Shoulder instability is the perceived or true loss of the glenohumeral joint congruity. This is commonly a shoulder dislocation.
In some settings this includes shoulder subluxation, positional instability or severe muscle imbalance leading to lack of normal shoulder function.
This is a separate issue from arthroplasty related instability
The pathology is varied for instability of the shoulder. The shoulder will dislocate when the forces to sublux or dislocate the joint are larger than the restraining forces. The dislocation forces can be normal muscle tone, abnormal muscle tone or activation or hyper-physiologic forces (as in some sports or accidents). The restraining forces are combined with bony anatomy, labrum (cartilage that supports shoulder joint) capsule and ligaments, muscle tone, shoulder positioning and the force/load being carried.
This approach allows the breakdown to look at tailoring treatment to the pathology in question, but most often, treating multiple areas at once is employed,
Mutlple causes of shoulder instability.
Common complications of ongoing shoulder instability are pain, lack of function, possible brachial plexus (nerves from spine to supply the arm) palsy and arthritis.
The main goal of treatment is to improve the stability of the shoulder to slow the progression of arthritis and prevent ongoing dislocations, whilst allowing to function at your desired level.
Management is tailored to each individual, their pathology, their treatment thus far, their goals and the extent of their condition.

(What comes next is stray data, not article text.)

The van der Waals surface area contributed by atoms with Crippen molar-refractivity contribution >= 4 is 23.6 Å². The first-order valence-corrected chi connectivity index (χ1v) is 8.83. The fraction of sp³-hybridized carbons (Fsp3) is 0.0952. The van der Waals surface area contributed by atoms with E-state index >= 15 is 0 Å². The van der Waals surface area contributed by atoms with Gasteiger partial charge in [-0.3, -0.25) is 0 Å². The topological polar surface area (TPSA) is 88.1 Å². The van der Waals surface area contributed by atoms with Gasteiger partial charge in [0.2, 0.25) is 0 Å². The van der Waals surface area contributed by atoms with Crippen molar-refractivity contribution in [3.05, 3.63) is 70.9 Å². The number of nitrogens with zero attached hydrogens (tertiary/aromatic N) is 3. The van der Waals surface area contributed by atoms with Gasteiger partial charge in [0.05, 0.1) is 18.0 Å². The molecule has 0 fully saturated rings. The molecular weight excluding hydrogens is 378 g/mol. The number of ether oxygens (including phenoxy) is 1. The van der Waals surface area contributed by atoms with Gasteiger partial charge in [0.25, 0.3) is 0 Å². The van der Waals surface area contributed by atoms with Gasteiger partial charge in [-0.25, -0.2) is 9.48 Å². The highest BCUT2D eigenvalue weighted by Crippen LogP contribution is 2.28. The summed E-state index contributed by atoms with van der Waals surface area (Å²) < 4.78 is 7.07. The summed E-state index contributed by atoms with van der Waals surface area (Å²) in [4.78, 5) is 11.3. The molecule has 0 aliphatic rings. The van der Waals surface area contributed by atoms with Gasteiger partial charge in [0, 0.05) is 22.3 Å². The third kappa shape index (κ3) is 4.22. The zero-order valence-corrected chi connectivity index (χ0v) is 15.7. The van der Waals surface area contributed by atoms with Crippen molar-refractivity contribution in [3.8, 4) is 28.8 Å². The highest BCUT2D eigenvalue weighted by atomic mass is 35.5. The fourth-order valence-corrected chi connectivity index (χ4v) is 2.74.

Dr Drynan uses the well known French designed shoulder Instability Severity Index Score (ISIS) to assist in managing patients. Combining this with Hovelius et al classic 1982 paper estimating the natural history of shoulder instability for age, examination findings, investigation results and patient goals a targeted treatment can arranged.
Initial treatment from a traumatic shoulder dislocation is to be reduced, placed in a sling for no longer than 3 weeks. The patient would benefit from a medical review at that stage, ensure no plexus injury, no associated fracture, and over all stability assessment, then physiotherapy initiation.
Physiotherapy is recommended for shoulder instability. As the whole proximal girdle is included in shoulder positioning, and a risk factor for instability, assisting in muscle balance about the shoulder to enhance the stabilising forces and reduce the dislocation forces. Dr Drynan routinely refer stabilisation patients to physiotherapy.
Surgical options include reattaching the labrum (cartilage rim) to the glenoid, tightening the capsule and ligaments to stabilise the shoulder, reattaching capsule to the humerus, moving part of the rotator cuff muscles to stop the shoulder dislocating, placing a bone block on the glenoid at the area the shoulder is dislocating to improve stability. In the elderly and severe recurrent setting other options exist.
The outcomes for shoulder instability are varied as the operations, pathology, rehabilitation and recovery vary. Pooled results from a systematic review of literature published 2017, showed the Latarjet procedure (moving a piece of bone to the glenoid) has a 2.7% chance of re-dislocation, and a Bankart repair (placing the labrum back to the glenoid) has a 15% change of re-dislocation. These results are to be interpreted with your condition, options available to you and your goals for treatment, Dr Drynan will go through this with you.
Regarding arthritis prevention, the best prevention is to decrease the number of dislocations or re-dislocations. There are similar radiographic outcomes following both procedures.